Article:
By Sean Keach
IF you’re an Apple fan, there’s not much to dislike about the new iPhone 14.
I’ve been using it for about five days and it looks great, works brilliantly, and has a few clever tricks up its sleeve.
The iPhone 14 is the cheapest of the lot, but make no mistake – it’s still a high-end blower.
It’s got the same tried-and-tested square-edge design introduced with the iPhone 12.
You’ve got a nice selection of colours to choose from, although they are all slightly muted.
Blue and Purple are quite pale, Midnight is dark and very pretty, Starlight is an attractive off-white, and Red is the brightest and boldest of the bunch.
They’re all nice safe colours. I’ve been using blue – very similar to last year’s iPhone 13 Pro, to my eyes.
Speaking of borrowed features, the iPhone 14 is using 2021’s A15 Bionic chip. Again, that’s borrowed from the 13 Pro.
A more powerful A16 processor is reserved for the iPhone 14 Pro only this year, sadly.
The iPhone 14 ships with a very bright and colourful Super Retina XDR OLED display.
What does that mean? The first bit is Apple marketing jargon, but simply means it’s a pixel-dense screen with high contract, good brightness and a wide range of colours.
And an OLED display has pixels that illuminate themselves rather than requiring a backlight – so parts of the screen can be turned off to display true black.
It’s a good size at 6.1 inches, although the larger 6.7-inch Plus might take your fancy when it’s out.
For comparison, these screen sizes mirror the more powerful iPhone 14 Pro and iPhone 14 Pro Max.
If you’re worried about keeping the screen safe, you’ll be glad to know there’s a Ceramic Shield covering on the front to protect the display.
The iPhone 14 is also water-resistant too, so don’t worry about getting it a little wet.
And don’t forget: the iPhone 14 can keep *you* safe too.
There are two new features built for life-preservation.
In some ways, they’re the two best things about the new iPhone.
Sadly they proved problematic because (for soon-to-be-obvious reasons) I couldn’t actually test them.
The first is car-crash detection, which uses sensors inside your iPhone to register when you’ve been in a severe motoring accident.
If you’re unresponsive for 10 seconds or more, the iPhone 14 can share your location with emergency services – and even alert your emergency contacts.
The second is emergency SOS satellite calling.
This lets you link up with satellites when you’re in a very rural area but need emergency help.
You can request an emergency response in a situation where you’d normally be unable to contact anyone.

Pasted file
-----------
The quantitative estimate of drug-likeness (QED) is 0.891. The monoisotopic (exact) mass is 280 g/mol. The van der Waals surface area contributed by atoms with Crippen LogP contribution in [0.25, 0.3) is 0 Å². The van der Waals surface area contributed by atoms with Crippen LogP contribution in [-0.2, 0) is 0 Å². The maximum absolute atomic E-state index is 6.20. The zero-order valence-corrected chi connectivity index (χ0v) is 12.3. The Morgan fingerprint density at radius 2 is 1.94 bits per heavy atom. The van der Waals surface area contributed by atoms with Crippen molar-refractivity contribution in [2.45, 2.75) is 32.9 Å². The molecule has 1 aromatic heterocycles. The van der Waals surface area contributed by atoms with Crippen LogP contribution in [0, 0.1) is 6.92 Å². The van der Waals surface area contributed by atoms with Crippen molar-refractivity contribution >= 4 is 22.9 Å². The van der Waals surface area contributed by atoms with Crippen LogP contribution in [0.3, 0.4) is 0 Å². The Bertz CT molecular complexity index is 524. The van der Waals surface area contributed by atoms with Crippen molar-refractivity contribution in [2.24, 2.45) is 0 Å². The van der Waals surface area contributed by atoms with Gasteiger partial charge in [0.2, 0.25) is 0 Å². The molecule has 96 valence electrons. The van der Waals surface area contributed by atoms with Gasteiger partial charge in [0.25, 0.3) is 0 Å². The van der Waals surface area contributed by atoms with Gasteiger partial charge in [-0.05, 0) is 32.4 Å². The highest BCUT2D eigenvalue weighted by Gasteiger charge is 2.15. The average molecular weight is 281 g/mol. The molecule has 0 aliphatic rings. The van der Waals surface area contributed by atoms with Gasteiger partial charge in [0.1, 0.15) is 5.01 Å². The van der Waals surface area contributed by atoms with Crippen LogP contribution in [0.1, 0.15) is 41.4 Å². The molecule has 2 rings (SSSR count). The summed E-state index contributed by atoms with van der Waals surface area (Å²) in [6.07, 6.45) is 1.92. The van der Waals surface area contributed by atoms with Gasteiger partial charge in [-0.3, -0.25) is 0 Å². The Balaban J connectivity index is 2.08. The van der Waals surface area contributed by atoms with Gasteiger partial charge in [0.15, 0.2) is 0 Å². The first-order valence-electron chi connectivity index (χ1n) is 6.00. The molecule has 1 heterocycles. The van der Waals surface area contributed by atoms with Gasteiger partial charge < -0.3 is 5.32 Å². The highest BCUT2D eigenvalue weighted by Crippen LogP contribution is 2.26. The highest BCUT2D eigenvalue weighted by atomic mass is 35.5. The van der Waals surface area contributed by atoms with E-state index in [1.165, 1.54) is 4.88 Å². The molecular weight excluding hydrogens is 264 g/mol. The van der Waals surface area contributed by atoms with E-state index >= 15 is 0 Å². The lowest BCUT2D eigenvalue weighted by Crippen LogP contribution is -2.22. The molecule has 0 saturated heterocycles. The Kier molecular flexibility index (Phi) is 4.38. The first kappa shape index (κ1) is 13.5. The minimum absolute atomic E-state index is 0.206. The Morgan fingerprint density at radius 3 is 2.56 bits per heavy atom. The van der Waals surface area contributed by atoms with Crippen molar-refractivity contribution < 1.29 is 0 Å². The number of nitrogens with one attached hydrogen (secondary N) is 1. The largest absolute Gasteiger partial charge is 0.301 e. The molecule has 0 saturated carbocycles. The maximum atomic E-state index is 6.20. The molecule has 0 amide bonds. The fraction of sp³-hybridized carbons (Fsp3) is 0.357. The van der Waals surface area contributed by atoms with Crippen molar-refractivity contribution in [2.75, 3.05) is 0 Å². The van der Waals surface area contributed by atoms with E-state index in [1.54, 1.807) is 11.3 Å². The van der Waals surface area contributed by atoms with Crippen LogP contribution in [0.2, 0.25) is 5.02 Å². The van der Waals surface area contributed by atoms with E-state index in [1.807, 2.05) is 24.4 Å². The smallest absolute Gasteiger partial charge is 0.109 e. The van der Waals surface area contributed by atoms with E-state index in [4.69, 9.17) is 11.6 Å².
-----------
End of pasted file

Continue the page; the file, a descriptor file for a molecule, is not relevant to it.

If you’re not in the middle of nowhere, you’ll be glad to hear that the iPhone 14 supports speedy 5G internet. You’ll need a 5G SIM and signal, of course.
Apple is promising a massive 20 hours of video playback in the iPhone 14, which is a great testament to its battery life.
In my own use, it comfortably lasted a full day. If you’re very careful, you could probably get close to two days of usage.
There’s a new main camera (and some improved image processing) that will net you much better lowlight photos.
I’ve been very pleased with the quality even in very dim settings.
You can record very impressive video in 4K at 24fps, and there’s also a new camera mode for ultra-stabilised footage.
It’s called Action Mode and uses some clever camera tricks to avoid shaking, rocking and bouncing video.
I tried it while running in a very elaborate way (filming a subject that was also running) and it worked fantastically. It was like I was using a physical stabiliser. Mind-blowing!
The selfie camera is also improved, with better photos captured in low-light.
Just be mindful when you’re snapping drunken selfies at night – they might capture more detail than you’d like.
Last but not least, every iPhone 14 comes running Apple’s new iOS 16 as standard.
It lets you personalise your iPhone like never before, including a highly customisable Lock Screen to really make it your own.
You can also edit and unsend iMessages and pin Safari tabs.
Of course you can get the new iOS on an iPhone 8 or later, so you don’t need the latest model for this.
The iPhone 14 has less going for it than the iPhone 14 Pro.
But then again it’s £250/$200 cheaper at £849/$799, so that’s not exactly a surprise.
And even though it doesn’t have the flashy design of the new Pro model, it still looks brilliant – and has cracking performance to boot.
Sadly the UK price hike (of £50) will bite Brits, but there’s no increased cost for Americans versus last year.
And ultimately, this is still a high-end machine that outperforms almost all rivals.
If price is an issue (and it may be, with the ongoing cost of living crisis) then you should absolutely consider cheaper iPhone options.
Apple is still flogging the exceptional iPhone 13 and still-performant iPhone 12.
And for those on a very tight budget, there’s the £449/$429 iPhone SE.
We’ve got the best contracts from networks listed on our iPhone 14 pre-orders page.
All prices in this article were correct at the time of writing, but may have since changed.
Always do your own research before making any purchase.